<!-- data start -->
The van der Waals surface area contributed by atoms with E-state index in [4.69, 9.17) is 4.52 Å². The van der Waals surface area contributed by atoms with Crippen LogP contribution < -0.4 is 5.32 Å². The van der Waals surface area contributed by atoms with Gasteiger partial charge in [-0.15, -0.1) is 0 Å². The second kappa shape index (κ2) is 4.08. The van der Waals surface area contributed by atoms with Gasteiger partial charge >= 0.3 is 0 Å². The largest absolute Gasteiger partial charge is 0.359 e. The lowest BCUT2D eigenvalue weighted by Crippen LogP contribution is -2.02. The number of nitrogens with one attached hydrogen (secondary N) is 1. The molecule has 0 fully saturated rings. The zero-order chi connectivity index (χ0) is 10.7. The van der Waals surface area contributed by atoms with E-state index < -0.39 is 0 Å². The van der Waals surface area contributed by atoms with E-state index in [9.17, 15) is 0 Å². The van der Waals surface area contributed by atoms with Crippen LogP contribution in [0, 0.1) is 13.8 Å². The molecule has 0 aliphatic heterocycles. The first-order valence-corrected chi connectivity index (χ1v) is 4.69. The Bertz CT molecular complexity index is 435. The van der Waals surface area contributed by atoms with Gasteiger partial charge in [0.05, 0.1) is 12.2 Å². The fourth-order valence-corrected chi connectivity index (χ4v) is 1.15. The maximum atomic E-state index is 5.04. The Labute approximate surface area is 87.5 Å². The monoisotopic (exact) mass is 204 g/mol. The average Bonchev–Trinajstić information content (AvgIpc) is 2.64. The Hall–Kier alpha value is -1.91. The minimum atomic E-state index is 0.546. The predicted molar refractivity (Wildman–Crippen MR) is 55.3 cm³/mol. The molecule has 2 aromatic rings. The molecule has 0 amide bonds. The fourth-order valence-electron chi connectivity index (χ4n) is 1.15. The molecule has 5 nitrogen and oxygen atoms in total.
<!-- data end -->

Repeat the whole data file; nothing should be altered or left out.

The van der Waals surface area contributed by atoms with E-state index in [4.69, 9.17) is 4.52 Å². The van der Waals surface area contributed by atoms with Crippen LogP contribution < -0.4 is 5.32 Å². The van der Waals surface area contributed by atoms with Gasteiger partial charge in [-0.15, -0.1) is 0 Å². The second kappa shape index (κ2) is 4.08. The van der Waals surface area contributed by atoms with Gasteiger partial charge >= 0.3 is 0 Å². The largest absolute Gasteiger partial charge is 0.359 e. The lowest BCUT2D eigenvalue weighted by Crippen LogP contribution is -2.02. The number of nitrogens with one attached hydrogen (secondary N) is 1. The molecule has 0 fully saturated rings. The zero-order chi connectivity index (χ0) is 10.7. The van der Waals surface area contributed by atoms with E-state index < -0.39 is 0 Å². The van der Waals surface area contributed by atoms with E-state index in [9.17, 15) is 0 Å². The van der Waals surface area contributed by atoms with Crippen LogP contribution in [0, 0.1) is 13.8 Å². The molecule has 0 aliphatic heterocycles. The first-order valence-corrected chi connectivity index (χ1v) is 4.69. The Bertz CT molecular complexity index is 435. The van der Waals surface area contributed by atoms with Gasteiger partial charge in [0.05, 0.1) is 12.2 Å². The fourth-order valence-corrected chi connectivity index (χ4v) is 1.15. The maximum atomic E-state index is 5.04. The Labute approximate surface area is 87.5 Å². The monoisotopic (exact) mass is 204 g/mol. The average Bonchev–Trinajstić information content (AvgIpc) is 2.64. The Hall–Kier alpha value is -1.91. The minimum atomic E-state index is 0.546. The predicted molar refractivity (Wildman–Crippen MR) is 55.3 cm³/mol. The molecule has 2 aromatic rings. The molecule has 0 amide bonds. The fourth-order valence-electron chi connectivity index (χ4n) is 1.15. The molecule has 5 nitrogen and oxygen atoms in total.